3. What is the best vegan meal you've ever had? Give us all the details!

I like to think I haven’t experienced it yet – that always gives me something to look forward to!  So far, though, I think I can narrow it down to a few stand-outs: my first meal at Millennium many years ago, because it was my first vegan “fine dining” experience, and I thought this is how all restaurants should be!  Another great food experience were the “accidentally vegan” meals I enjoyed in Tuscany, most notably the grilled polenta sticks with sautéed fresh porcini mushrooms at a little café in Lucca.  Unbelievable.  I also recall the amazing multi-course Thai meal at Arun’s in Chicago several years ago was also stellar.  That’s where I first tasted those little leaf-wrapped appetizers called  miang kham (filled with morsels of coconut, shallot, chili, lime, and  ginger) – a flavor explosion in one bite.  Also, every time I dine at Plant in Asheville, NC I’m inclined to say it’s the best vegan meal I ever had!

4. If you could prepare one meal or dessert for anyone living or dead, who would it be for and
what would you create?

I’d love to cook a special meal for my mother. She passed away just as I was going vegan, so I never got a chance to cook vegan for her (and she never got to see any of my cookbooks).  I’d probably make some traditional family foods that I’ve veganized, such as ravioli and brasciole.  Maybe I’d make her favorite apple pie for dessert. 

5. What do you think are common mistakes in vegan cooking and how do you avoid them?


Over the years, I’ve found that many people tend to UNDER-salt the food they cook. Often, all it takes for a dish to go from bland to “wow” is a little more salt!

6. What ingredients are you especially excited about at the moment?

Fresh locally grown seasonal produce always captures my attention.  Last week, I had the BEST blueberry pie because it was made with hand-picked local berries, and the most unbelievably good potato salad made with potatoes that we dug ourselves that morning and lightly dressed with Hampton Creek’s Just Mayo – my new favorite vegan mayo.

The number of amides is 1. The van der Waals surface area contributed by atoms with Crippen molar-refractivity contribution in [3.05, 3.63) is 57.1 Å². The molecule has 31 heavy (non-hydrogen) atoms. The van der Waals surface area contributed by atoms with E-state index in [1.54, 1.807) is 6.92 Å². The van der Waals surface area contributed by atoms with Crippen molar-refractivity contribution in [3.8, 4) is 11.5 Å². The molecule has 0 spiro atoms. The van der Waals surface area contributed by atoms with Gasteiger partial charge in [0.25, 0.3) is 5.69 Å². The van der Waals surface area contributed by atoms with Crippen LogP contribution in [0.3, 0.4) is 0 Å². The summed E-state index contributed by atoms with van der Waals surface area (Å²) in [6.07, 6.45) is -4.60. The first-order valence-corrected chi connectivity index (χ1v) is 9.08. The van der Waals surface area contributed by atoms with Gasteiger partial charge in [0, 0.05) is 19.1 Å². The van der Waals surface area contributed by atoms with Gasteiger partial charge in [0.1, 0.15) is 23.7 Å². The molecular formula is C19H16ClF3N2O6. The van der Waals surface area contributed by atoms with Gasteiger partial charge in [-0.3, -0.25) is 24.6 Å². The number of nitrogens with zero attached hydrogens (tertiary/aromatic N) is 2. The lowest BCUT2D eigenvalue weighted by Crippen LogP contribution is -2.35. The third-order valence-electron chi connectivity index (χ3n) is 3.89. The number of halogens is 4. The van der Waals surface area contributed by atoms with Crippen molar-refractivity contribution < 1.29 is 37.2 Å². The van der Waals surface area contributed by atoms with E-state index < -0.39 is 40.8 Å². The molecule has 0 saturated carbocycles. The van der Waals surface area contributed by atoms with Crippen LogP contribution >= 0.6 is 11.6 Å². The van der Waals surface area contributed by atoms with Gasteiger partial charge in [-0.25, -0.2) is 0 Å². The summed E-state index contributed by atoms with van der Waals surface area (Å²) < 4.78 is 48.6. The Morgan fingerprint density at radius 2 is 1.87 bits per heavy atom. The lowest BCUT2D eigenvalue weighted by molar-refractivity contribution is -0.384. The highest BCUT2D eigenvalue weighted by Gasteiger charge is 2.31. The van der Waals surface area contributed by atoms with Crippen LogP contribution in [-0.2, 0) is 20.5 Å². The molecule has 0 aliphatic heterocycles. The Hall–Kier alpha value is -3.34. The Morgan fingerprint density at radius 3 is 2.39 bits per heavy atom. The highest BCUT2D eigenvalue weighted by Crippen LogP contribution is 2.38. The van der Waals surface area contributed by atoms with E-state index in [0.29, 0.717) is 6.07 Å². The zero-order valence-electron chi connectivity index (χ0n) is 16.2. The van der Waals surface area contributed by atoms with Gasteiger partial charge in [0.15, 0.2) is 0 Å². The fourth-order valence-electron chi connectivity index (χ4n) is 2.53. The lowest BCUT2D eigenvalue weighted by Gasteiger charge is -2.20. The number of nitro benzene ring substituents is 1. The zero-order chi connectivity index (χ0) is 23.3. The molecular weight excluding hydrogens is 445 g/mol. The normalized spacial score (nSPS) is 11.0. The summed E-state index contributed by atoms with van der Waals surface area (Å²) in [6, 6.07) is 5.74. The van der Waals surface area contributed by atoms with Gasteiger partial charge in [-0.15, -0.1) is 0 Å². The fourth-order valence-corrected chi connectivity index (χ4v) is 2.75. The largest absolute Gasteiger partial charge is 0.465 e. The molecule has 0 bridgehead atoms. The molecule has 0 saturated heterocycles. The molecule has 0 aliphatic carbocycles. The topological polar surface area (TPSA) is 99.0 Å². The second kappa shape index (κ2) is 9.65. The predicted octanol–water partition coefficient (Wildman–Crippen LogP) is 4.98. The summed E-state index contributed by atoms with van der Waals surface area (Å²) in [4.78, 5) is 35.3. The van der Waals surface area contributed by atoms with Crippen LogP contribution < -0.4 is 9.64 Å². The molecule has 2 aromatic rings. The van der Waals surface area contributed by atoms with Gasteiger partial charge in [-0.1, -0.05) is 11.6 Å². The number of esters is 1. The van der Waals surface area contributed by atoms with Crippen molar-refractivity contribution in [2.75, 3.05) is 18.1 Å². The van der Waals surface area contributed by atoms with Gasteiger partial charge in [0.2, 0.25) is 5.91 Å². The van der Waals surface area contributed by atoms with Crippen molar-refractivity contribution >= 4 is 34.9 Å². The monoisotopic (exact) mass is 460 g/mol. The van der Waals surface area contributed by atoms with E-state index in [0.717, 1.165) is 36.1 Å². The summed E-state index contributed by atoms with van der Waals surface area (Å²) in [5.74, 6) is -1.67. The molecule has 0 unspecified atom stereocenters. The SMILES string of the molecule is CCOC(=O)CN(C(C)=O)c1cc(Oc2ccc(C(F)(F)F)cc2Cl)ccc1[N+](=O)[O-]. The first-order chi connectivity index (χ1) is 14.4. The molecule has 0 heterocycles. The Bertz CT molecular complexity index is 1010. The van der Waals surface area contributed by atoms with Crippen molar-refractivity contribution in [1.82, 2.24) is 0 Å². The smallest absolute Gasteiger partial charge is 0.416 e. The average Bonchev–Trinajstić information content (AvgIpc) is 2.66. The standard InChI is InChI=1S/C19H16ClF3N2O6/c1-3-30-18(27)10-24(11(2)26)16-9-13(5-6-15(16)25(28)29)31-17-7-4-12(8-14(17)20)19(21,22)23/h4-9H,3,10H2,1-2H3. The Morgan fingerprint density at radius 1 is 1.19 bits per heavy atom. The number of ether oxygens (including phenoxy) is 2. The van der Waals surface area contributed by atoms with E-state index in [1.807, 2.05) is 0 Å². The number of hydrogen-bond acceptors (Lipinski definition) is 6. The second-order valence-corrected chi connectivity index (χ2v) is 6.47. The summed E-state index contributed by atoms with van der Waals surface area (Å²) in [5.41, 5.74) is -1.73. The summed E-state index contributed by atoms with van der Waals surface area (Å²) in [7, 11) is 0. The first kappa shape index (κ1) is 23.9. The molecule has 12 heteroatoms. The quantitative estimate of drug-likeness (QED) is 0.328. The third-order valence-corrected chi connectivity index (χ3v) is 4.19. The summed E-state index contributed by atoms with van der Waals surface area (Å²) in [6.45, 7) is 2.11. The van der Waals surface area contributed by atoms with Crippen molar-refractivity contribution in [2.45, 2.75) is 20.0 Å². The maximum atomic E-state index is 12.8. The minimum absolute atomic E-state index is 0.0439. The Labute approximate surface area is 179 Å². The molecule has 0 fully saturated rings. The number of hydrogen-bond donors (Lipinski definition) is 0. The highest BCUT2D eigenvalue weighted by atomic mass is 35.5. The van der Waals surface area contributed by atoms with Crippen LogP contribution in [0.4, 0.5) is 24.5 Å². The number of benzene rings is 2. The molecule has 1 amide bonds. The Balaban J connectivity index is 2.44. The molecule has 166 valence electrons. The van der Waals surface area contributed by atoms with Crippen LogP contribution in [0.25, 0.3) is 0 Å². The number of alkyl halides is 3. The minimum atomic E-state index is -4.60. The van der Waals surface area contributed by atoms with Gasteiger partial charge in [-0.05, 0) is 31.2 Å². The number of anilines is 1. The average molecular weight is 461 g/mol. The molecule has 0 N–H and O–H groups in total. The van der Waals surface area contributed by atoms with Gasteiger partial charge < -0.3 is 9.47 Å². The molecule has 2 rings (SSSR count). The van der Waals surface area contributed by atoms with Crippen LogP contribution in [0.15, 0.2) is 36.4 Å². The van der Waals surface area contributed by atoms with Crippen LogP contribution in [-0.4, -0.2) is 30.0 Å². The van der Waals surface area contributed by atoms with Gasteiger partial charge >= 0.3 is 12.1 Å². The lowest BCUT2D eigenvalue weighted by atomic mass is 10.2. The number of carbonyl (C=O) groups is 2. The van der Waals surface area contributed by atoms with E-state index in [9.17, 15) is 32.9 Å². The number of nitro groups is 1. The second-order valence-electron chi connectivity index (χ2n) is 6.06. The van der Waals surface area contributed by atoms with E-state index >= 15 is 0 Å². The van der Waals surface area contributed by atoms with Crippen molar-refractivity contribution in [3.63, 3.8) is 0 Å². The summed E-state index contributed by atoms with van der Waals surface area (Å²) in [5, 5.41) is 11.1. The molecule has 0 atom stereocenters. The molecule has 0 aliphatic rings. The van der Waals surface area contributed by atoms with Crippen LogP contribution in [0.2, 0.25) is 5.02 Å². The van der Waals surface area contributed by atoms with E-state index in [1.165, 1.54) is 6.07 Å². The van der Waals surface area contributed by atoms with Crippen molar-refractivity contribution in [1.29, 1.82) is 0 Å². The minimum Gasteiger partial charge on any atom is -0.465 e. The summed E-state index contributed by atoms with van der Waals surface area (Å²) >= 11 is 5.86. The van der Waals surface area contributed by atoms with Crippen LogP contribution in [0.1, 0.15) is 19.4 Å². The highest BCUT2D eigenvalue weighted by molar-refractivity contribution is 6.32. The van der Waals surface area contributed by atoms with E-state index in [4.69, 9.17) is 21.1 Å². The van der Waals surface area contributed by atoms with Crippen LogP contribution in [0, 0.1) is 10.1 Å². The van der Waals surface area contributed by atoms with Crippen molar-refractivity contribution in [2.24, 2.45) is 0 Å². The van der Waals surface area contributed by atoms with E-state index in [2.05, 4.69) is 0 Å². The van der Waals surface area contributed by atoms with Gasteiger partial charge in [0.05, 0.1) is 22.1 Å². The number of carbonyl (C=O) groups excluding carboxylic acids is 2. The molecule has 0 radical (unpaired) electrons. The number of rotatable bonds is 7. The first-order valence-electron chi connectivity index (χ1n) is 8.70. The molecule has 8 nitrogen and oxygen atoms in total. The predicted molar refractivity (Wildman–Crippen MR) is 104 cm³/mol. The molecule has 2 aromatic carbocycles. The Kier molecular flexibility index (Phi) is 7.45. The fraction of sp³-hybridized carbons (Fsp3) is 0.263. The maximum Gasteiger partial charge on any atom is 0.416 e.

7. You are restricted to one ethnic cuisine for the rest of your life. What would you like it to be?

Since I love Thai and Italian food equally, I’d have to create a hybrid cuisine that would allow me to enjoy foods from each of those cuisines every other day.

8. Who or what has been most influential to you on your vegan path? Individuals, groups, books, films, etc. included. 

The individuals and organizations dedicated to animal rights and welfare have had the most influence on me personally.  I could never do what they do, but I find inspiration in their selfless dedication to speak for those who cannot speak for themselves. 

9. What issue is nearest and dearest to your heart that you would like people to know more about? 

Animal welfare. There are so many ways in which animals suffer at the hands of humans, so it’s important that we do everything possible to tip the balance in favor of the animals.  I’m passionate about helping animals any way I can – the reason I write cookbooks is for the animals – the more people I can help go vegan, that less animals that will be eaten for food.  But we can all do more to help all kinds of animals, even in small ways, from alerting authorities when a dog is left in a hot car, to boycotting products that test on animals, to donating time or money to animal sanctuaries and shelters.  Even something as simple as taking a shelter dog for a walk, or playing with shelter cats for an hour can brighten their lives – and yours too.